This week I’m heading to the PantheaCon festival in San Jose, California (located a grueling ten miles from my house). The following week I’ll be at ConVocation, a similar festival held just outside of Detroit, Michigan. I’ve been going to both of these “cons” for a little over ten years now and these days they sort of blur into each other becoming one giant, heaving, mass of Pagandom. Each festival is four days long, but add in travel time and one day to do my laundry, well, combined they turn into the ten longest days of my life every year. I’m not complaining, I go to festivals* because I like them, but between the presenting and the talking to (literally) hundreds of people they are pretty exhausting.
I visit festivals for a variety of reasons. Some of them are social; I like the concerts, parties, and opportunities for social interaction. Those are the things that make festivals fun for me because I mostly visit festivals for professional reasons. They provide a great opportunity to promote my stuff (this blog, workshops, my upcoming book) and to meet people who can help manifest those things (publishers, book store owners etc.). I also do a lot of workshops and panels at festivals, and those are work. I’m not sure everyone thinks of them that way, but it’s the right word to describe the process of putting presentations together and then sharing them. I knew what I was getting into when I started doing them, but they aren’t a walk in the park.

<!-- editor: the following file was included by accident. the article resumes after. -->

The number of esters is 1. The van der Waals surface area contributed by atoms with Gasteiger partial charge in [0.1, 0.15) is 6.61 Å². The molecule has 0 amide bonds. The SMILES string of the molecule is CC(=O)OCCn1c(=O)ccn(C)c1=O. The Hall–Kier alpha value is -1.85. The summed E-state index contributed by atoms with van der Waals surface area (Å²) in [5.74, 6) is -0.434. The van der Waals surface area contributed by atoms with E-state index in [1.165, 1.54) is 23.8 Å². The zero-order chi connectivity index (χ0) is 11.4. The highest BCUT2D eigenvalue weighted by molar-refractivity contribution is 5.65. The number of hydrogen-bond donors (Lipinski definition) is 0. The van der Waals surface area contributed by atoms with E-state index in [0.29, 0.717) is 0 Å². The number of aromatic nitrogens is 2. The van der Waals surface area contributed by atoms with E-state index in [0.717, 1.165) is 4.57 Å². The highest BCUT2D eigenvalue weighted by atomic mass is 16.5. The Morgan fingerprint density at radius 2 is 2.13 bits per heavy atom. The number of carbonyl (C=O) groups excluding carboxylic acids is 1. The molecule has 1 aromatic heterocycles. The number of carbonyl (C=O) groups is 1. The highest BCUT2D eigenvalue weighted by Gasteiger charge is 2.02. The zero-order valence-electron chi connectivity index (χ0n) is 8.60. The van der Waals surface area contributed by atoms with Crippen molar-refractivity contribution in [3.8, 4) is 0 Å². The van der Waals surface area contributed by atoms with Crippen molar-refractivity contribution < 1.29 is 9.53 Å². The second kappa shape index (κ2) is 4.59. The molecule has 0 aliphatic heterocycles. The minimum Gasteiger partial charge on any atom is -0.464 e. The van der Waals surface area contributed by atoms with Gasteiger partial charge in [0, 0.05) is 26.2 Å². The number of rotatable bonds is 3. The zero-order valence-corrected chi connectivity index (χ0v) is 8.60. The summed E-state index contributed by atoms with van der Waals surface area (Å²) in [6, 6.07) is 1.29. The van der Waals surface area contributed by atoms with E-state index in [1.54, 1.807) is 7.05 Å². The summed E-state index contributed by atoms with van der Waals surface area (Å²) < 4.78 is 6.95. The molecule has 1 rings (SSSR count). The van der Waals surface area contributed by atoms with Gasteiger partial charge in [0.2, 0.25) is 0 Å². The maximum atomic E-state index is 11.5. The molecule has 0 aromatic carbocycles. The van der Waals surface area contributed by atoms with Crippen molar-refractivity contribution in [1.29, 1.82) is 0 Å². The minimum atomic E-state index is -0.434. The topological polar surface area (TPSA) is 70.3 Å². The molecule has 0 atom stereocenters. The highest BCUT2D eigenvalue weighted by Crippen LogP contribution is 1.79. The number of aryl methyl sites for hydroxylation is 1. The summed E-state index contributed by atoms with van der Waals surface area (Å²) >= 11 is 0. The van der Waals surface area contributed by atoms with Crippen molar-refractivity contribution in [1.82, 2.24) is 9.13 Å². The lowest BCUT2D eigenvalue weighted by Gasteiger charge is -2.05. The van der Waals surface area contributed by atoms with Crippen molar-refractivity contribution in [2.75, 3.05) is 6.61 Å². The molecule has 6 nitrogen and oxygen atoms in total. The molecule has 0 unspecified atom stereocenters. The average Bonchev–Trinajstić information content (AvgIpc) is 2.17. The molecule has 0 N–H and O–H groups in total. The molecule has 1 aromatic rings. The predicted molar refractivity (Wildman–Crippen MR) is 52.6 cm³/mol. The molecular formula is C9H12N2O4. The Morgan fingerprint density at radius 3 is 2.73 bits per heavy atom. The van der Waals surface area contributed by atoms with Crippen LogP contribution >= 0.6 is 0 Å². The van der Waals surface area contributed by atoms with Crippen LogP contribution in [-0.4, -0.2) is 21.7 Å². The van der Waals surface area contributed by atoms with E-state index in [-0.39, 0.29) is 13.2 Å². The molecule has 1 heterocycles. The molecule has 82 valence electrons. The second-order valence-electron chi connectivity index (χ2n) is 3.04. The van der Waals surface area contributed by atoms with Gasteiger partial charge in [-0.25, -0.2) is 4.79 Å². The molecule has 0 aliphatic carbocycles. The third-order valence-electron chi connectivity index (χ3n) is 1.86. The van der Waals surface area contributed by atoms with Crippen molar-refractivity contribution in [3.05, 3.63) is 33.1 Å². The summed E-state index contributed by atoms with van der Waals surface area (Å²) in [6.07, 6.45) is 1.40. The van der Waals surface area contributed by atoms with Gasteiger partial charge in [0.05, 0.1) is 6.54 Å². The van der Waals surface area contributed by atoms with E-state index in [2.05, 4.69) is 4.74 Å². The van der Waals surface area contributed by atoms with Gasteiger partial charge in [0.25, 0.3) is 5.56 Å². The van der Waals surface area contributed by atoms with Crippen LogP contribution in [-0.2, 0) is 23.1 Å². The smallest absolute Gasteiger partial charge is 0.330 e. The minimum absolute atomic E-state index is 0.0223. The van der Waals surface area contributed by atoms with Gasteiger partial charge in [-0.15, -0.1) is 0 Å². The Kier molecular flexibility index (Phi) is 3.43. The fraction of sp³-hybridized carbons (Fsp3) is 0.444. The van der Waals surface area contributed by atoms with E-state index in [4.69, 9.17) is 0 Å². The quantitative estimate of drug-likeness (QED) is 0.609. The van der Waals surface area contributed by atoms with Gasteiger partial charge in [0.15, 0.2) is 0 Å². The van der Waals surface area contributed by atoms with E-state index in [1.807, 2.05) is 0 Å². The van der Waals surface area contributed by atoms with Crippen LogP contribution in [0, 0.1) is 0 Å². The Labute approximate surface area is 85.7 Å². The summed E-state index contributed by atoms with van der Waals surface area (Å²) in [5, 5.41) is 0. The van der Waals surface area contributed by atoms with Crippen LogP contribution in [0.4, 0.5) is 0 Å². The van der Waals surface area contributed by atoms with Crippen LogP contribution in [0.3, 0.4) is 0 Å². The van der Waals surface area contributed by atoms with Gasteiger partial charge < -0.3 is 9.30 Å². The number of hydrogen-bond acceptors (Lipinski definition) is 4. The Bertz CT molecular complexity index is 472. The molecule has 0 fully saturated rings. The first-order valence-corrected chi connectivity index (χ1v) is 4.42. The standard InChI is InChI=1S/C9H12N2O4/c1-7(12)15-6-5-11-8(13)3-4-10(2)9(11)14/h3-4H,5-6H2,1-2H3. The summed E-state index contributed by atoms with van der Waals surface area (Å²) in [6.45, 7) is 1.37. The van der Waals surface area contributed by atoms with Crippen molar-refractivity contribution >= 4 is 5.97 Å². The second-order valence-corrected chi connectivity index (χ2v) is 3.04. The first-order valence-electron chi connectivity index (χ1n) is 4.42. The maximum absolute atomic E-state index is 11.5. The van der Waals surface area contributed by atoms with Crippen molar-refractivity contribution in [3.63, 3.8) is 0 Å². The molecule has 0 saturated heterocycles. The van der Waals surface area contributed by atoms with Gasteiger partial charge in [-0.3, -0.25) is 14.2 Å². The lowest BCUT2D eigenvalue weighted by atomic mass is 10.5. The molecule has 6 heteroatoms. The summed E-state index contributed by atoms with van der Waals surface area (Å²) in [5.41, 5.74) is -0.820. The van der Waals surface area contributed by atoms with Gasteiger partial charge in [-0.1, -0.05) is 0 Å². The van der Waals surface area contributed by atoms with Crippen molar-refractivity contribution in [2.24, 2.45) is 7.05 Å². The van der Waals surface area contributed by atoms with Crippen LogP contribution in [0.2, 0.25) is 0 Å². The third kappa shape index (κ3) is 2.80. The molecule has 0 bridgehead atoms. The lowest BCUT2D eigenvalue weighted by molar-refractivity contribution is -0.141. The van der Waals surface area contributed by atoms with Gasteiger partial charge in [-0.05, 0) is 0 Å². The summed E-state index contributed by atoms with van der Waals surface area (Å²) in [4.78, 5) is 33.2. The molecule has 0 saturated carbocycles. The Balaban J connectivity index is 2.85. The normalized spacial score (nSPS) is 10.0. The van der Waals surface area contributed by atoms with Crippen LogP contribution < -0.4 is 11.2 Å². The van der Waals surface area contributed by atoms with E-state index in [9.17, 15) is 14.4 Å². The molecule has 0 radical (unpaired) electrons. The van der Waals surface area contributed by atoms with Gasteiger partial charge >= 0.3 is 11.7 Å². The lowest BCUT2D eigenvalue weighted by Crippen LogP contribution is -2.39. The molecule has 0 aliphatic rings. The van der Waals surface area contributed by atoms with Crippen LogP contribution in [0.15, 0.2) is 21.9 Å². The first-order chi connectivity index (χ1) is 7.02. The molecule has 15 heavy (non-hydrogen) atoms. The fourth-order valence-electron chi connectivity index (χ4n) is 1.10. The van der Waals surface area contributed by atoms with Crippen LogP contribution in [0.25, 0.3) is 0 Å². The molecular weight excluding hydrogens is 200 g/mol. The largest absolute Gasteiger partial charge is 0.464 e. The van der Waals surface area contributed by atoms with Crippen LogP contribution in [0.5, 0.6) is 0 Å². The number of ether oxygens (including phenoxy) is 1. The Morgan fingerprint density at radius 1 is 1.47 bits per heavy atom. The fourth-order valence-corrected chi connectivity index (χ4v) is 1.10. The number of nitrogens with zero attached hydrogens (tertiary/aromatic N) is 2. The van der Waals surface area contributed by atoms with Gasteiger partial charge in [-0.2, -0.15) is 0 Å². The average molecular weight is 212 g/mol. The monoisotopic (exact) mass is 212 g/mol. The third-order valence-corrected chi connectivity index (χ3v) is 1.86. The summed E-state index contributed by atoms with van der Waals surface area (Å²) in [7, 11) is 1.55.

Over the next few weeks you are going to be reading a lot about festivals, and if you are a part of the great majority you won’t be going to any of them. During February/March there are four indoor festivals in the United States, and combined they probably attract all of 5000 people (and half of that is at PantheaCon alone). If there are two million Pagans in the United States and 5000 of them go to these indoor festivals, that adds up to about .25% of all of Pagandom. That’s tiny, and yet these festivals have a presence online so much greater than that of their actual attendance, and in a lot of ways that’s completely unfair.
It’s unfair because indoor festivals are extremely cost prohibitive, much more so than outdoor events. I can go to an outdoor festival for five to seven days for 150 bucks (plus food) but indoor gatherings often start at 500 dollars for a party of one. There’s the 80 dollar entrance fee, and then 100 dollars a night for the hotel room, throw in food and that creeps up to near 600 bucks. Some people live close enough that commuting from home is an option, but even people who live nearby often opt for the hotel. Part of the festival experience is immersing yourself within Paganism for the long-haul. It’s also possible to save some cash by crashing with a roommate or four, but it’s still several hundred dollars to attend, even if you work off some of your admission fee. (I know there’s going to be someone out there who says “I worked off my admission fee, swam to the festival, and then shared a room with nine people. The whole weekend cost me forty bucks.” Great for you, but that’s a big exception to the rule.)